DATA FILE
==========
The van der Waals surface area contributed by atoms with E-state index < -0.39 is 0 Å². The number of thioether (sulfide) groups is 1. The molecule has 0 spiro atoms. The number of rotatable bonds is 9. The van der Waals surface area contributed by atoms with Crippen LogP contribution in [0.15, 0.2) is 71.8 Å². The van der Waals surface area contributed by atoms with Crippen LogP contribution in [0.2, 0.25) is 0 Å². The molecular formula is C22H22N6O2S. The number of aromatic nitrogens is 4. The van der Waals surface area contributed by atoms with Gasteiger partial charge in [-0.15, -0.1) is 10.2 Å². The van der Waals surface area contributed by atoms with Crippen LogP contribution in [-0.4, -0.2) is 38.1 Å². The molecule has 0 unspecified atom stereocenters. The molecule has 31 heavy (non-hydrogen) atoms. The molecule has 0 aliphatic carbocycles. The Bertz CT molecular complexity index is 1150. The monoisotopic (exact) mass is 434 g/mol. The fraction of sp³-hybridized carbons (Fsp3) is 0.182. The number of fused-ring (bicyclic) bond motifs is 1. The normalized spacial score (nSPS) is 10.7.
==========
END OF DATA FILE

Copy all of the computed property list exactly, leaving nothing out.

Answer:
The van der Waals surface area contributed by atoms with E-state index < -0.39 is 0 Å². The number of thioether (sulfide) groups is 1. The molecule has 0 spiro atoms. The number of rotatable bonds is 9. The van der Waals surface area contributed by atoms with Crippen LogP contribution in [0.15, 0.2) is 71.8 Å². The van der Waals surface area contributed by atoms with Crippen LogP contribution in [0.2, 0.25) is 0 Å². The molecular formula is C22H22N6O2S. The number of aromatic nitrogens is 4. The van der Waals surface area contributed by atoms with Gasteiger partial charge in [-0.15, -0.1) is 10.2 Å². The van der Waals surface area contributed by atoms with Crippen LogP contribution in [-0.4, -0.2) is 38.1 Å². The molecule has 0 unspecified atom stereocenters. The molecule has 31 heavy (non-hydrogen) atoms. The molecule has 0 aliphatic carbocycles. The Bertz CT molecular complexity index is 1150. The monoisotopic (exact) mass is 434 g/mol. The fraction of sp³-hybridized carbons (Fsp3) is 0.182. The number of fused-ring (bicyclic) bond motifs is 1. The normalized spacial score (nSPS) is 10.7.